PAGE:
* A friend of mine, who has a large property in Ireland, was conversing one day with a popish tenant of his upon religion. Among other points, they discussed the practice of having public prayers in an unknown tongue. My friend took down a New Testament from his book case and read part of 1Co 14: When he had finished, the poor zealous papist rose up from his chair and said with great vehemence, “I verily believe St. Paul was a heretic!” Can the person who carefully reads the epistle of that great apostle doubt of his having been a thorough-paced predestinarian?

Chapters 9:, 10: and 11: of the same epistle are professed dissertations on, and illustrations of the doctrine of God’s decrees, and contain, likewise, a solution of the principal objections brought against that doctrine.

“Who separated me from my mother’s womb and called me by His grace” (Gal 1:).

The first chapter of Ephesians treats of little else but election and predestination.

After observing that the reprobates perish wilfully, the apostle, by a striking transition, addresses himself to the elect Thessalonians, saying, “But we are bound to give thanks unto God always for you, brethren, beloved of the Lord, because God hath, from the beginning, chosen you to salvation, through sanctification of the Spirit and belief of the truth” (2Th 2:).

“Who hath saved us and called us with an holy calling, not according to our works, but according to His own purpose, and grace, which was given us in Christ before the world began” (2Ti 1:). St. Jude, on the other hand, describes the reprobate as “ungodly men, who were, of old, foreordained to this condemnation.”

Another apostle makes this peremptory declaration, “Who stumble at the word, being disobedient, whereunto also they were appointed: but ye are a chosen generation [an elect race], a royal priesthood, an holy nation, a peculiar people, a people purchased to be His peculiar property and possession” (1 Peter 2:8,9); to all which may be added, “Whose names were not written in the book of life from the foundation of the world” (Rev 17:8).

“Who stumble at the word, being disobedient, whereunto also they were appointed: but ye are a chosen generation [an elect race], a royal priesthood, an holy nation, a peculiar people, a people purchased to be His peculiar property and possession” (1 Peter 2:8,9); to all which may be added, “Whose names were not written in the book of life from the foundation of the world” (Rev 17:8).

All these texts are but as an handful to the harvest, and yet are both numerous and weighty enough to decide the point with any who pay the least deference to Scripture authority. And let it be observed that Christ and His apostles delivered these matters, not to some privileged persons only, but to all at large who had ears to hear and eyes to read. Therefore, it is incumbent on every faithful minister to tread in their steps by doing likewise, nor is that minister a faithful one, faithful to Christ, to truth and to souls, who keeps back any part of the counsel of God, and buries those doctrines in silence which he is commanded to preach upon the house-tops.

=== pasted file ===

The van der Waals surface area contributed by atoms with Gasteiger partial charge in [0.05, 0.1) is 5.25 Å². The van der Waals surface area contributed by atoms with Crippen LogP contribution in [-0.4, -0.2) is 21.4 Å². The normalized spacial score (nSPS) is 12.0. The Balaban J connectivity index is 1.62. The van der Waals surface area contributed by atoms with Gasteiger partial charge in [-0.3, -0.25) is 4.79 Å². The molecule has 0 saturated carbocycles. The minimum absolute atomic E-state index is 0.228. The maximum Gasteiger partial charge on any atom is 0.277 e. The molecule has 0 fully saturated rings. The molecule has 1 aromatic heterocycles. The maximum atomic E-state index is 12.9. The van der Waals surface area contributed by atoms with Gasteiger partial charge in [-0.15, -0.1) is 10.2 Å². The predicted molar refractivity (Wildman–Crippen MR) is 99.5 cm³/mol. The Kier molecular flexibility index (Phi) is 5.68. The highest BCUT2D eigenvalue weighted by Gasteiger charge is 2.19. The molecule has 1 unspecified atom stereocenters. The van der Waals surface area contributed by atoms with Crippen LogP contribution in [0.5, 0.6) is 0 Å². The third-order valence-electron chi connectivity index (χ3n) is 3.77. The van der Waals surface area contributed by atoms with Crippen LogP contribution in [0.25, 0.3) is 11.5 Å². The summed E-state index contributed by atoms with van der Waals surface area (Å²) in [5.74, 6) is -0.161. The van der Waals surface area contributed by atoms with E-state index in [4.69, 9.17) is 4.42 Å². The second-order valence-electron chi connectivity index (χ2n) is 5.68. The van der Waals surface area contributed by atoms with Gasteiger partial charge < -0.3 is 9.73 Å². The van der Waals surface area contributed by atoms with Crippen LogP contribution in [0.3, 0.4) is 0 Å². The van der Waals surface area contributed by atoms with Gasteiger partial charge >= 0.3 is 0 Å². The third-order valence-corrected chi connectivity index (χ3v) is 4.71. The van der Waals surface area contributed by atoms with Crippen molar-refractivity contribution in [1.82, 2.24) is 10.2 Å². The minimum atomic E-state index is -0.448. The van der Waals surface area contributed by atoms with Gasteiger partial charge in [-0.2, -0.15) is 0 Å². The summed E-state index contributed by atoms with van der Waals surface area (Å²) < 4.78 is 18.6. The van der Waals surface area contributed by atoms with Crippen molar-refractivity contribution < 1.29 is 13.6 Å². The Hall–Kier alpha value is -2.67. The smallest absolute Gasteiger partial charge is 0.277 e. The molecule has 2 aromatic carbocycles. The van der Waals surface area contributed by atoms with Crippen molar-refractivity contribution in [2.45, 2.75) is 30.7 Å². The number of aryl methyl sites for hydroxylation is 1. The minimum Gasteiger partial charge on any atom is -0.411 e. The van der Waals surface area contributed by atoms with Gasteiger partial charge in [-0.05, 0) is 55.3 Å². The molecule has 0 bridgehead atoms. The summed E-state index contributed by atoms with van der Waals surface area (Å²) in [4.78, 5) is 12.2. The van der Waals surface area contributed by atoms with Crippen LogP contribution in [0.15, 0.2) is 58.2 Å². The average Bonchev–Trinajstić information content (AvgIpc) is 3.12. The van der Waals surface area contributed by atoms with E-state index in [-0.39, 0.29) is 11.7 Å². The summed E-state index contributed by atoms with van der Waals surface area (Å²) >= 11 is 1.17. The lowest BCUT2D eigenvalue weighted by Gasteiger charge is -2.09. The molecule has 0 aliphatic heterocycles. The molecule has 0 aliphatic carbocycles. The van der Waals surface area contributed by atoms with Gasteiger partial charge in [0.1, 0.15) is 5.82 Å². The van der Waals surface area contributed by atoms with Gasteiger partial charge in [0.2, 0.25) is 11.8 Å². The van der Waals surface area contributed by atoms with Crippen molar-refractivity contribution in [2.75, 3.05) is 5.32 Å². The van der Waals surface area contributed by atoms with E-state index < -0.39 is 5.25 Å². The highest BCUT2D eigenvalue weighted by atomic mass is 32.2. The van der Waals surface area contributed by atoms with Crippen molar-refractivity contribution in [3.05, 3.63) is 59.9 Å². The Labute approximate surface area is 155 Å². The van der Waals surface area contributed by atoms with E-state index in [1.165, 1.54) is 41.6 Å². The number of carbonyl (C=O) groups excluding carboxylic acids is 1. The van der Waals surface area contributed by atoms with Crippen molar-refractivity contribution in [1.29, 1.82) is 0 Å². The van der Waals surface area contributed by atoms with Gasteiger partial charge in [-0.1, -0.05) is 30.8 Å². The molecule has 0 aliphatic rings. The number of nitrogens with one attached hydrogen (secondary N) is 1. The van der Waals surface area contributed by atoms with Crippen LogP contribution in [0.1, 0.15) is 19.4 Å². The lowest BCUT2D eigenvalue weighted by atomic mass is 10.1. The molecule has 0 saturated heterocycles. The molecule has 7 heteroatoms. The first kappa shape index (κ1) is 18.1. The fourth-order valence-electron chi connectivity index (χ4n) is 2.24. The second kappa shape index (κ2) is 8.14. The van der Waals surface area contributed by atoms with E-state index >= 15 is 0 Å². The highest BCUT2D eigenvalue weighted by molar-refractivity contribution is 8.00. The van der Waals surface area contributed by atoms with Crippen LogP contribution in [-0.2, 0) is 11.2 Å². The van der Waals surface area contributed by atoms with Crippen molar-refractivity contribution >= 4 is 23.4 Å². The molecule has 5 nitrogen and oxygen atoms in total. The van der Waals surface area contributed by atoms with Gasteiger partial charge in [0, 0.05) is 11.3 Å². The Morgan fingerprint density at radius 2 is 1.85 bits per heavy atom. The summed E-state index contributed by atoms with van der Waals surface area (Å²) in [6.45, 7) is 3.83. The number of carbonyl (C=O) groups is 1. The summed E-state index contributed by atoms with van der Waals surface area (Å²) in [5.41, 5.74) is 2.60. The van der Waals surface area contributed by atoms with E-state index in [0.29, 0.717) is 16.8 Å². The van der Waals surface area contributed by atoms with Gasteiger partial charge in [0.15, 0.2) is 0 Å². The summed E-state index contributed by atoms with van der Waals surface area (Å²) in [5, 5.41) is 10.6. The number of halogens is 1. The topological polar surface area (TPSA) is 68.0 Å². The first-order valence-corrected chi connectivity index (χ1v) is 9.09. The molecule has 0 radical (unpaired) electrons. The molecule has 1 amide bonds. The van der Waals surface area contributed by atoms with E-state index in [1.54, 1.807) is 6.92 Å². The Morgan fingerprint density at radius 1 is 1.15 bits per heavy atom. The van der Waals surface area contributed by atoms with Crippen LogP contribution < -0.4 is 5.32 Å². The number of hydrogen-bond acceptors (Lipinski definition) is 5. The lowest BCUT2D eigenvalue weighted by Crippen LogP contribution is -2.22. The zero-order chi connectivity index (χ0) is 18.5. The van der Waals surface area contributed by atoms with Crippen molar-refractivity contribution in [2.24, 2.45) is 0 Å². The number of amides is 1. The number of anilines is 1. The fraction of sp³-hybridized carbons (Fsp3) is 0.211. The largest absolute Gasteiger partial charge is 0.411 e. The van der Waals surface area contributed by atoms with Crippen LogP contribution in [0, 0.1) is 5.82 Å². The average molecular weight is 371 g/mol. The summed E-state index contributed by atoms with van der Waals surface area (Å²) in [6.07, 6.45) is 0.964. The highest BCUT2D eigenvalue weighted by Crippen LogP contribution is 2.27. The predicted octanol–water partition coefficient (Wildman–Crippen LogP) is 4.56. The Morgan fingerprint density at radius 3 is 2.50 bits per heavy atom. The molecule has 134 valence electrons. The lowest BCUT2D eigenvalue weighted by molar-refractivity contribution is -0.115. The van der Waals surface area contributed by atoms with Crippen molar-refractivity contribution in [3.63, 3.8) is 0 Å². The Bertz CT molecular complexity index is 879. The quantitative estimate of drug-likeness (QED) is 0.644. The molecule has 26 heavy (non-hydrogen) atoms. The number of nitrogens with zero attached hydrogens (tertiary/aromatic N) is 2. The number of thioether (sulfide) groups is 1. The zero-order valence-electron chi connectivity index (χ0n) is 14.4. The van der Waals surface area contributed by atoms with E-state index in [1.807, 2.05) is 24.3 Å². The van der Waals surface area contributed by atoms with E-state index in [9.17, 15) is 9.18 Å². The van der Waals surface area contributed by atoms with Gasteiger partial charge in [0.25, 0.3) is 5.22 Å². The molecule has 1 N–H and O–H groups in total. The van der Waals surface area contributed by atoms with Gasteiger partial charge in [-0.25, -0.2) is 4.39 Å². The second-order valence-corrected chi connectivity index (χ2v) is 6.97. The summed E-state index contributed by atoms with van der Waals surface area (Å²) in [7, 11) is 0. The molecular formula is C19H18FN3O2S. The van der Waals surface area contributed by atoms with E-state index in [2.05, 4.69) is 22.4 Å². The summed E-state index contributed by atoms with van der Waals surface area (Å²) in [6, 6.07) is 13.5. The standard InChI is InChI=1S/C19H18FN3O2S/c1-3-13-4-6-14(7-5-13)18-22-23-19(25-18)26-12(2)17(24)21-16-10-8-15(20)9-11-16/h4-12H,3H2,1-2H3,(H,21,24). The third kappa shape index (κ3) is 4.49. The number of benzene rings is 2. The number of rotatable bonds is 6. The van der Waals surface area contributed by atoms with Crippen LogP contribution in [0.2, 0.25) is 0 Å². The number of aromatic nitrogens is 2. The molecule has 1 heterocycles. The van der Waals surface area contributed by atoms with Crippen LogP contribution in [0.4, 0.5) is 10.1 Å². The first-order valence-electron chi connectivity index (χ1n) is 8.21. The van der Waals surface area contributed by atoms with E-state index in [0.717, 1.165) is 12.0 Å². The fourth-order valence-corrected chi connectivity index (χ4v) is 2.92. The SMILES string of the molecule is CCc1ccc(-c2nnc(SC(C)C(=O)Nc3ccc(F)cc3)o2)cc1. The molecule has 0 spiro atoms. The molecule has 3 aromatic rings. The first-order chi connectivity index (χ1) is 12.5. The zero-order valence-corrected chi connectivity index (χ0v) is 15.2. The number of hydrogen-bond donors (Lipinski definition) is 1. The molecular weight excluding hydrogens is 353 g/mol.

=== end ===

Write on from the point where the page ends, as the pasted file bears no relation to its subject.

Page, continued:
The great St. Augustine, in his valuable treatise, De Bono Persever., effectually obviates the objections of those who are burying the doctrine of predestination in silence. He shows that it ought to be publicly taught, describes the necessity and usefulness of preaching it, and points out the manner of doing it to edification. And since some persons have condemned St. Augustine, by bell, book and candle, for his stedfast attachment to and nervous, successful defences of the decrees of God, let us hear what Luther, that great light in the Church, thought respecting the argument before us.

Erasmus (in most other respects a very excellent man) affected to think that it was of dangerous consequence to propagate the doctrine of predestination either by preaching or writing. His words are these: “What can be more useless than to publish this paradox to the world, namely, that whatever we do is done, not by virtue of our own free-will, but in a way of necessity, etc.? What a wide gap does the publication of this tenet open among men for the commission of all ungodliness! What wicked person will reform his life? Who will dare to believe himself a favourite of heaven? Who will fight against his own corrupt inclinations? Therefore, where is either the need or the utility of spreading these notions from whence so many evils seem to flow?”

To which Luther replies: “If, my Erasmus, you consider these paradoxes (as you term them) to be no more than the inventions of men, why are you so extravagantly heated on the occasion? In that case, your arguments affect not me, for there is no person now living in the world who is a more avowed enemy to the doctrines of men than myself. But if you believe the doctrines in debate between us to be (as indeed they are) the doctrines of God, you must have bid adieu to all sense of shame and decency thus to oppose them. I will not ask, ‘Whither is the modesty of Erasmus fled?’ but, which is much more important, ‘Where, alas! are your fear and reverence of the Deity when you roundly declare that this branch of truth which He has revealed from heaven, is, at best, useless and unnecessary to be known?’ What! shall the glorious Creator be taught by you, His creature, what is fit to be preached and what to be suppressed? Is the adorable God so very defective in wisdom and prudence as not to know till you instruct Him what would be useful and what pernicious? Or could not He, whose understanding is infinite, foresee, previous to His revelation of this doctrine, what would be the consequences of His revealing it until those consequences were pointed out by you? You cannot, you dare not say this. If, then, it was the Divine pleasure to make known these things in His Word, and to bid His messengers publish them abroad, and leave the consequences of their so doing to the wisdom and providence of Him in whose name they speak, and whose message they declare, who art thou, O Erasmus, that thou shouldest reply against God and say to the Almighty, ‘What doest Thou?’